Bellow is the Model_PropertyChanged event handler code:

private void Model_PropertyChanged(object sender, PropertyChangedEventArgs e)
    if (e.PropertyName == "LeftSwitch" || e.PropertyName == "RightSwitch")
    else if(e.PropertyName== "IsEnabled")

MainPageVM functionality


The calculation portion of the MainPageVM is pretty simple. A case statement performs the actual logic operation on the RightSwitch and LeftSwitch of the Model, then the result is pushed back to the RedLED (false) and GreenLED (true) properties of the model.

private void RecalculateOutput()
    Logger.AddLogEntry("Recalculating output!");

    bool result = false;
        case LogicTypeEnum.AND:
            result = Model.LeftSwitch && Model.RightSwitch;
        case LogicTypeEnum.OR:
            result = Model.LeftSwitch || Model.RightSwitch;
        case LogicTypeEnum.NAND:
            result = !(Model.LeftSwitch && Model.RightSwitch);
        case LogicTypeEnum.NOR:
            result = !(Model.LeftSwitch || Model.RightSwitch);
        case LogicTypeEnum.XOR:
            result = Model.LeftSwitch ^ Model.RightSwitch;

    Model.GreenLED = result;
    Model.RedLED = !result;


Note: We could have used a more powerful pattern, such as the Strategy pattern, to select and perform the logic operation. But in the spirit of keeping the code readable a case statement is better.

Logic Property

The formula used to calculate the output is dependent on user input. The user selects the logic operation to perform then the application uses it to calculate the output. The Logic property of the MainPageVM is used to define the operation currently used. The MainPageVM also provides a list of available operations so that the View is able to display a list to the user. Following is the code related to the Logic property.

LogicTypeEnum represents the available operations.

public enum LogicTypeEnum

Logic and LogicList properties provide the functionality to the View. Notice the call to RecalculateOutput on the Logic setter.

private LogicTypeEnum m_Logic = LogicTypeEnum.AND;
/// <summary>
/// This is the logic applied to the inputs to define how calculation is done.
/// </summary>
public LogicTypeEnum Logic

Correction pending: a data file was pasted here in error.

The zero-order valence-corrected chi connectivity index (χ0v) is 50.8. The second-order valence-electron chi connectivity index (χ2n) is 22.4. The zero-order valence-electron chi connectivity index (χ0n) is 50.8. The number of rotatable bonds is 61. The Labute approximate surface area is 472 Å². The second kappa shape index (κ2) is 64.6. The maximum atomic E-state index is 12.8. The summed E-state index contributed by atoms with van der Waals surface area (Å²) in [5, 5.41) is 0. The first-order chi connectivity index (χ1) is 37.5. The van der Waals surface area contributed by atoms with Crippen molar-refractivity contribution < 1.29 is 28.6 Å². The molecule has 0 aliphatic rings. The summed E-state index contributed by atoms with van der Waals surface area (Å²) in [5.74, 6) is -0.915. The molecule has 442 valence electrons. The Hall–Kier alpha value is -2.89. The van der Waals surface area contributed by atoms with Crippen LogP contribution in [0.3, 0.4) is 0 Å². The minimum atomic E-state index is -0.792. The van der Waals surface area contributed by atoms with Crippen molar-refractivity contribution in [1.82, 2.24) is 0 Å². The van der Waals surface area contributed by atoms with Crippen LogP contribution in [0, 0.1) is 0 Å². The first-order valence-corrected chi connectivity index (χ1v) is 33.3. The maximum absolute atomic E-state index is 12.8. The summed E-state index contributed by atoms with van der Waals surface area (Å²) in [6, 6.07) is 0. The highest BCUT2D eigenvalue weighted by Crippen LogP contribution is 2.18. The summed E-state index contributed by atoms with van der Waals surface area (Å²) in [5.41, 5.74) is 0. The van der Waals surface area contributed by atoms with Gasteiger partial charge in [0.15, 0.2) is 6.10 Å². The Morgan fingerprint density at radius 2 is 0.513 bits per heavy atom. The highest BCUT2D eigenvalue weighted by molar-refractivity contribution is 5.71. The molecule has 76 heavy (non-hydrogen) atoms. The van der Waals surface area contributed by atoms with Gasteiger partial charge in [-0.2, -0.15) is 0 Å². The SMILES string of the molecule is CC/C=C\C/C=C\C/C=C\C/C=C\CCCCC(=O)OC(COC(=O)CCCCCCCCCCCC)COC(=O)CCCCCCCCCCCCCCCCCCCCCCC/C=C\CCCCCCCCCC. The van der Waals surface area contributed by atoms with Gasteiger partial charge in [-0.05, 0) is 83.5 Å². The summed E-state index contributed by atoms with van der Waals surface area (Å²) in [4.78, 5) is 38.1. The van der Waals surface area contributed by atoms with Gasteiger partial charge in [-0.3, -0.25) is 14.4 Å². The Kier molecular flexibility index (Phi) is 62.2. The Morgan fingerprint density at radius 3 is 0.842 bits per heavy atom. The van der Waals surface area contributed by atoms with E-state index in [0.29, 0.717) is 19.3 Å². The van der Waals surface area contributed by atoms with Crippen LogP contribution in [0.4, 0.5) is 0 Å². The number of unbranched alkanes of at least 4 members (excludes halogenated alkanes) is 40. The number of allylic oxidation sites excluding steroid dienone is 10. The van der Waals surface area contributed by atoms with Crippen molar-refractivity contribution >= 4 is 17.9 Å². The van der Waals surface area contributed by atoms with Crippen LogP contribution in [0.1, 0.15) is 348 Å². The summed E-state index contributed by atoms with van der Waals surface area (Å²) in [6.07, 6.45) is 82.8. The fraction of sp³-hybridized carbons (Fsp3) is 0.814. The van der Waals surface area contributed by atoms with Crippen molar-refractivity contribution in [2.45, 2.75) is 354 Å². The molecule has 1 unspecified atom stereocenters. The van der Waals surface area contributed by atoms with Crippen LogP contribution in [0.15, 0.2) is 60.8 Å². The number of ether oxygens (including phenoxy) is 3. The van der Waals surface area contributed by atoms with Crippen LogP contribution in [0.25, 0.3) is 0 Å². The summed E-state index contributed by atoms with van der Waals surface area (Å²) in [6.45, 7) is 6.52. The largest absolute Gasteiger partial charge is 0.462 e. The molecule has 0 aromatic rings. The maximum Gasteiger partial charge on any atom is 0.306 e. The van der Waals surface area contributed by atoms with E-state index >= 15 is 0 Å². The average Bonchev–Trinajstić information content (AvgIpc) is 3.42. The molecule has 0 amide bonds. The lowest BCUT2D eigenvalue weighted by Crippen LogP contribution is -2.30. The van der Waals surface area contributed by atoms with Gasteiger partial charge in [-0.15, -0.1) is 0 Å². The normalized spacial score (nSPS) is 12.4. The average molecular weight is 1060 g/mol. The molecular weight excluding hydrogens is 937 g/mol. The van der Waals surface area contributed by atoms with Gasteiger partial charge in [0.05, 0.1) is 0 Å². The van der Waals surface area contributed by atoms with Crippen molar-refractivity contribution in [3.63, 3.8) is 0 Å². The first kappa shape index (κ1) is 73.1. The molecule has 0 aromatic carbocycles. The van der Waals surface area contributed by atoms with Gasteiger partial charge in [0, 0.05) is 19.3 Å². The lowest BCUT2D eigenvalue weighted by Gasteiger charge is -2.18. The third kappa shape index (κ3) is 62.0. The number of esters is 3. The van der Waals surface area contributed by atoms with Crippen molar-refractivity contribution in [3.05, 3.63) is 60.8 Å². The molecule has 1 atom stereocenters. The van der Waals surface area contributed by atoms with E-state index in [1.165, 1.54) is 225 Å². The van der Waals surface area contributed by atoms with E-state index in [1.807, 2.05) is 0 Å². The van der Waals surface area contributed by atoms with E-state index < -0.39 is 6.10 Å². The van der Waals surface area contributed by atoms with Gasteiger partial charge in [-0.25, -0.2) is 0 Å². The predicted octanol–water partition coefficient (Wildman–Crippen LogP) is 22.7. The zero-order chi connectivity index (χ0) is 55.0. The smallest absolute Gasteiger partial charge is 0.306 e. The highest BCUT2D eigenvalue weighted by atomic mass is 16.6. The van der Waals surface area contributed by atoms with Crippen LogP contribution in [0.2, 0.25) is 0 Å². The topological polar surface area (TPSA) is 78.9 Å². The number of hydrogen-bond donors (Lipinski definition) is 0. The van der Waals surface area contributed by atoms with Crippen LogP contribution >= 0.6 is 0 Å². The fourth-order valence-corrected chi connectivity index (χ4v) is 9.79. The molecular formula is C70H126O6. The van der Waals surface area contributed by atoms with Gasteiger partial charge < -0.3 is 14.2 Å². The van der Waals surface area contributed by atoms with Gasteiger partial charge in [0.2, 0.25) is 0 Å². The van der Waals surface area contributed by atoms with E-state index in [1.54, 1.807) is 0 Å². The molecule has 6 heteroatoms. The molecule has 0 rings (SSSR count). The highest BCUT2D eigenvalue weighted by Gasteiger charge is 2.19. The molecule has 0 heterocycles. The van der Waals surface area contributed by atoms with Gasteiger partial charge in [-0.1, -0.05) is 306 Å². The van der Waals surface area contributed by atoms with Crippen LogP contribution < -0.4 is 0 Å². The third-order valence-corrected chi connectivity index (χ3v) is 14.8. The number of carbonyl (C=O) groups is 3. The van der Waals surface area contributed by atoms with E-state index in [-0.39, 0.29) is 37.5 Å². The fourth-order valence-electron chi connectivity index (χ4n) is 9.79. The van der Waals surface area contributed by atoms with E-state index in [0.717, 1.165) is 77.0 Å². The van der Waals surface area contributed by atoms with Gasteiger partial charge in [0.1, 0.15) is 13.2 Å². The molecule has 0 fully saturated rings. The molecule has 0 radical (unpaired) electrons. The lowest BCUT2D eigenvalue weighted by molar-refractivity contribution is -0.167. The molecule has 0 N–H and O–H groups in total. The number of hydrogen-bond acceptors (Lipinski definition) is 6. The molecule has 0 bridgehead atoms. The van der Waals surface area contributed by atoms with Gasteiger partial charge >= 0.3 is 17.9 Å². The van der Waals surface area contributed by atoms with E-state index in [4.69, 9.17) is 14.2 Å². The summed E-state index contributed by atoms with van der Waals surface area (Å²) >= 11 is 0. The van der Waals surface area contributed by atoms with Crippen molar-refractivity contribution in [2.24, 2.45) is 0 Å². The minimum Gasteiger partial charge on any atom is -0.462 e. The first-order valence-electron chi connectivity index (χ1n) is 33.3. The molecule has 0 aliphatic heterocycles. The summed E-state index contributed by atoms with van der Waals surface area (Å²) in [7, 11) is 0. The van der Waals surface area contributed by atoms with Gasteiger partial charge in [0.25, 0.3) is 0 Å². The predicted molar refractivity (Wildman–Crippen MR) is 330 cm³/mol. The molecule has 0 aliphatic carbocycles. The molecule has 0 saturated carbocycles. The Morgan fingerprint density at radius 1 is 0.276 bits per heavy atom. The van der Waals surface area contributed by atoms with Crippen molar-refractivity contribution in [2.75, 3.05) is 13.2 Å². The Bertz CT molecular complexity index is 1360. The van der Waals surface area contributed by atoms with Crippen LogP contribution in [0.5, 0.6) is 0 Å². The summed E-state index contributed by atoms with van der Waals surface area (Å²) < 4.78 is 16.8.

return m_Logic;
        if(value != m_Logic)
            m_Logic = value;

private List<LogicTypeEnum> m_LogicList = null;
/// <summary>
/// This is the list to populate the list or ddl used to select
/// the logic to apply on the inputs. 
/// </summary>
public List<LogicTypeEnum> LogicList
        if(m_LogicList == null)
            m_LogicList = new List<LogicTypeEnum>();
            Array a = Enum.GetValues(typeof(LogicTypeEnum));
            foreach(var v in a)
        return m_LogicList;

Other Functionality

Other functionality have also been added to the MainFormVM. For debugging purpose the UI can display buttons on the Main Page simulating the right and left switches. Those buttons are only available if the GPIO fails to initialize which in turn enables the ShowSimulatedSwitches property on the VM.

There is also an Exit command that will close the application. This is useful to stop debugging sessions from the Main Page.


The MainPageVM performs all the function related to the calculation and maintains the information related to the calculation. This allows the Model to focus on content and not worry about functionality.

Next: GPIO Test Application Part 5 – View

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GPIO Test Application Part 3 – Model

Previous: GPIO Test Application Part 2 – Hardware

This post is part 3 of 6 of the GPIO Test Application. You can find the initial post here: GPIO Test Application part 1 – Overview.

The model of our application will provide the data used by the application. The data in this case represents the information that is sent and received on the GPOI.

Model Application Interface

The Model exposes a simple and easy to use interface to the application. This interface hides all the complexity of working with the GPIO. The properties for the interface look like regular content properties of an INotifyPropertyChange object.

The following properties compose this interface:

  • RightSwitch: bool value that returns true when the right switch is pressed.
  • LeftSwitch: bool value that returns true when the left switch is pressed.
  • RedLED: bool value that represents if the red LED is on / off. Setting this value will turn the green LED on.
  • GreenLED: bool value that represents if the green LED is on / off. Setting this value will turn the green LED on.
  • IsEnabled: read only bool value that specify if the GPIOs have been successfully initialized and are available. This property is used to enter simulation mode. In simulation mode, the application adds buttons on the screen to simulate the left and right push buttons on the screen. This is useful for debugging the application on your computer.

The switch properties looks like this:

private bool m_RightSwitch = true;

/// <summary>
/// Provides access to the value of the Right push switch on the hardware
/// </summary>
public bool RightSwitch
        return m_RightSwitch;
        if (value != m_RightSwitch)
            m_RightSwitch = value;

The LED properties looks like this:

private bool m_RedLED = false;

/// <summary>
/// Reads and Sets the value of the red LED
/// </summary>
public bool RedLED